As we and others have opined, the inclusion of Arab states that continue to harbor terrorist cells in the anti-terrorism coalition is seriously undermining the effort by signalling a political business as usual modus operandi. We have been equally critical of signs that the Bush Administration is agreeing to certain demands of Arab states in general in order to keep them in the coalition. Primary among the concessions was the recent public support expressed by President Bush for the establishment of a Palestinian state. Plainly, the Arab states think they are finally onto something in their effort to have the United States cut Israel loose. But the snickering that this has doubtless engendered seems about to turn into outright mockery if it hasn't already done so.
The big news in recent weeks has been the public Bush Administration displeasure with Israel's policy of “incursions” to root out the pattern of Palestinian shooting and bombing directed against Israelis. In response to Arafat's varying claims that he is either unable or unwilling to control it, Israel has entered and reoccupied both Area A and Area B territory and tamped down the violence. In our view the coalition politics which prompted U.S. opposition to this policy ? a policy which, of course, on its face makes perfect sense for Israel, if the goal is to stop the killing and maiming of its citizens ? has caused incalculable damage to our image as placing the eradication of international terror at the top of our agenda. A statement this week by U.S. Ambassador to Israel Dan Kurtzer regarding the incursion policy carried in a Reuters dispatch has highlighted the problem:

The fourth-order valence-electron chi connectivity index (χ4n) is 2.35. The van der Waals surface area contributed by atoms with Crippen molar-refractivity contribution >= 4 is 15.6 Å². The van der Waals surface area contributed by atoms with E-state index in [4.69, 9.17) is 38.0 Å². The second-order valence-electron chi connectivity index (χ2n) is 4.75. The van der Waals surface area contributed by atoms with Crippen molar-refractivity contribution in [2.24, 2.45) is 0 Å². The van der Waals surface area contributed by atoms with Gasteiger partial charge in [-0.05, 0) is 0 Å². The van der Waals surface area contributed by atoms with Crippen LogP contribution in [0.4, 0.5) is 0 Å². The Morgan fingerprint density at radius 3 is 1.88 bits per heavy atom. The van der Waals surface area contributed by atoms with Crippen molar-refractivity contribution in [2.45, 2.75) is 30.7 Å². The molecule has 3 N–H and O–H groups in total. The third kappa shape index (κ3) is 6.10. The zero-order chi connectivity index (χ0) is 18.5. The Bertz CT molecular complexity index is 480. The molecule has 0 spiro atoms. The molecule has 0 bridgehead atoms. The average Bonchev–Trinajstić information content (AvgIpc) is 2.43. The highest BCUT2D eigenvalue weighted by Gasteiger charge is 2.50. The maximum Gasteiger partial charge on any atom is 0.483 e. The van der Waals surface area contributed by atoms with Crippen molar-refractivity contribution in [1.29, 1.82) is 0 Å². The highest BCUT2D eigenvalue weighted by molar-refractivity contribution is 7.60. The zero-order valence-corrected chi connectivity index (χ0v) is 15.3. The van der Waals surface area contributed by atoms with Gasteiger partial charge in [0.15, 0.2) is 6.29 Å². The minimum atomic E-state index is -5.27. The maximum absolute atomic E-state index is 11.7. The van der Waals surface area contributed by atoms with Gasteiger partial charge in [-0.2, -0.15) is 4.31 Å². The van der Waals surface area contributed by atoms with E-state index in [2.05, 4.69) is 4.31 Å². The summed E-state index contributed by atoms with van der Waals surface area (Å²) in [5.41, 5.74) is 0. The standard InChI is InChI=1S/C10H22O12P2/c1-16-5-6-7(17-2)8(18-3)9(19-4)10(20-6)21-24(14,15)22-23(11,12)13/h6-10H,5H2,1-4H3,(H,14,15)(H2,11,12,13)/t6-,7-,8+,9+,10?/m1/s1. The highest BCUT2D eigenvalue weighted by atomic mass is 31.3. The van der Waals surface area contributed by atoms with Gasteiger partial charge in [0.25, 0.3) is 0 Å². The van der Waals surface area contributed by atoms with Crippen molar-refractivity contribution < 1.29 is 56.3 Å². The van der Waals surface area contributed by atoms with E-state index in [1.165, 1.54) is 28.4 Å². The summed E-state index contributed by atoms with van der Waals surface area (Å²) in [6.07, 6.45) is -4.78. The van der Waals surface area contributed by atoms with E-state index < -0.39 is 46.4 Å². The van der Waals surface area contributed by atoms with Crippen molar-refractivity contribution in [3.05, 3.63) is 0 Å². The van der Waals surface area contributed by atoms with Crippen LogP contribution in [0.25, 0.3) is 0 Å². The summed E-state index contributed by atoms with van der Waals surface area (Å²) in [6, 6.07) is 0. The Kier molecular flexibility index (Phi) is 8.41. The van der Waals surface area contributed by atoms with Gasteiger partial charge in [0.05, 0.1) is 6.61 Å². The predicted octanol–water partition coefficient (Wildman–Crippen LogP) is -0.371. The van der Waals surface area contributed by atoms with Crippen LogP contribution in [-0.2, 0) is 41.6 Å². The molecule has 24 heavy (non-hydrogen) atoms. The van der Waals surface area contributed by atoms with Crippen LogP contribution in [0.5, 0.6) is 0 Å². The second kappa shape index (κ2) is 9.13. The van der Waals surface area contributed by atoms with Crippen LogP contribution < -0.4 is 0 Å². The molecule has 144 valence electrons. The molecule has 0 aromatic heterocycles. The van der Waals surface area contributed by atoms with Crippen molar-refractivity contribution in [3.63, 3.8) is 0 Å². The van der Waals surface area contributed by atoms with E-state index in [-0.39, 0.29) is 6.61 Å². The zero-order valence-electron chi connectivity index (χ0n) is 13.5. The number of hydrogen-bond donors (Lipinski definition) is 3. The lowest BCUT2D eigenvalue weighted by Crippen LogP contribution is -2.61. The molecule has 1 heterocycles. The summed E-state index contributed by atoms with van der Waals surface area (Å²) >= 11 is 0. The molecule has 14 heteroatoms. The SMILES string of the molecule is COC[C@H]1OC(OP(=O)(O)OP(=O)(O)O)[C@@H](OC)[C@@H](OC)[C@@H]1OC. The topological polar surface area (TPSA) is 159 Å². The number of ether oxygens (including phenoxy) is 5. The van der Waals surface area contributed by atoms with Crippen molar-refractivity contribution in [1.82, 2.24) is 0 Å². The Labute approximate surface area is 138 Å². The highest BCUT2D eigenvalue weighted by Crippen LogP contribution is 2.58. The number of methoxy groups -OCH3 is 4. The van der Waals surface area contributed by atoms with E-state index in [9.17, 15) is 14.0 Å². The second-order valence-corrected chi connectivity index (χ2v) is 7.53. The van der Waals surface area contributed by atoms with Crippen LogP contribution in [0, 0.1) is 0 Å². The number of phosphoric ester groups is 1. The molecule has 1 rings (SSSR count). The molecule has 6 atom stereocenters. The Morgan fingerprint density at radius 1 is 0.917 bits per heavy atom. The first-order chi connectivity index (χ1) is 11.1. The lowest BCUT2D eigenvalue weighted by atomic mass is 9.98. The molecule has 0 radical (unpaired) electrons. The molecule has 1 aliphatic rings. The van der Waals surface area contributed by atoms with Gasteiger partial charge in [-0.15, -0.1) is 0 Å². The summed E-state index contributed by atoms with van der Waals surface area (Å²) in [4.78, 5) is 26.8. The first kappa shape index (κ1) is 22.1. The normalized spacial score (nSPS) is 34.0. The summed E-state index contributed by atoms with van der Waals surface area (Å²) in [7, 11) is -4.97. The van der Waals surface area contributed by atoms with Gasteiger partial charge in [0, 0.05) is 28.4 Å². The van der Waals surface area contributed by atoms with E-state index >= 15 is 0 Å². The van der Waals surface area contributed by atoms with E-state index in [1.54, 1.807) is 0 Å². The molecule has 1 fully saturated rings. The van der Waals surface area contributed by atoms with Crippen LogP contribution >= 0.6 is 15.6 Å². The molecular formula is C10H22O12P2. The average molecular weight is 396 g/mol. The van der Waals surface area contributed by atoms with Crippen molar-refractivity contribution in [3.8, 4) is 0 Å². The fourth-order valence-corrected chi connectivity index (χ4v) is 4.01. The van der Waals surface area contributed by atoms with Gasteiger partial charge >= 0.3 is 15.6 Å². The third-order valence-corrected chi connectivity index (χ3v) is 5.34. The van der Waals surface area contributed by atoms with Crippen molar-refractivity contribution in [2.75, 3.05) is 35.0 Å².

It's been our view that the right of self-defense, which Israel certainly has and no one challenges, should not be exercised with incursions into Area A.
What message other than one of kowtowing to the demands of our Arab coalition partners could account for the arbitrary carving out of an exception for Area A? Further, a front page story in Monday's New York Times reported on Administration gratification with supposed cooperation of some Arab states and emirates in the effort to restrict the movement of funds of terrorist groups. Here is a rather startling two paragraphs of the article:
The outcome, gulf and American officials said, may be a new partnership against terror in a critical Middle Eastern financial hub.
Ultimately, administration officials say, the cooperation of the Emirates, Saudi Arabia, and other nations in monitoring financial transactions may prove as significant as a special-forces strike or a new round of arrests.
The verifiability of this “cooperation” escapes us. But what is the world now to think about our resolve to militarily pursue and root out the terrorists around the world? What indeed?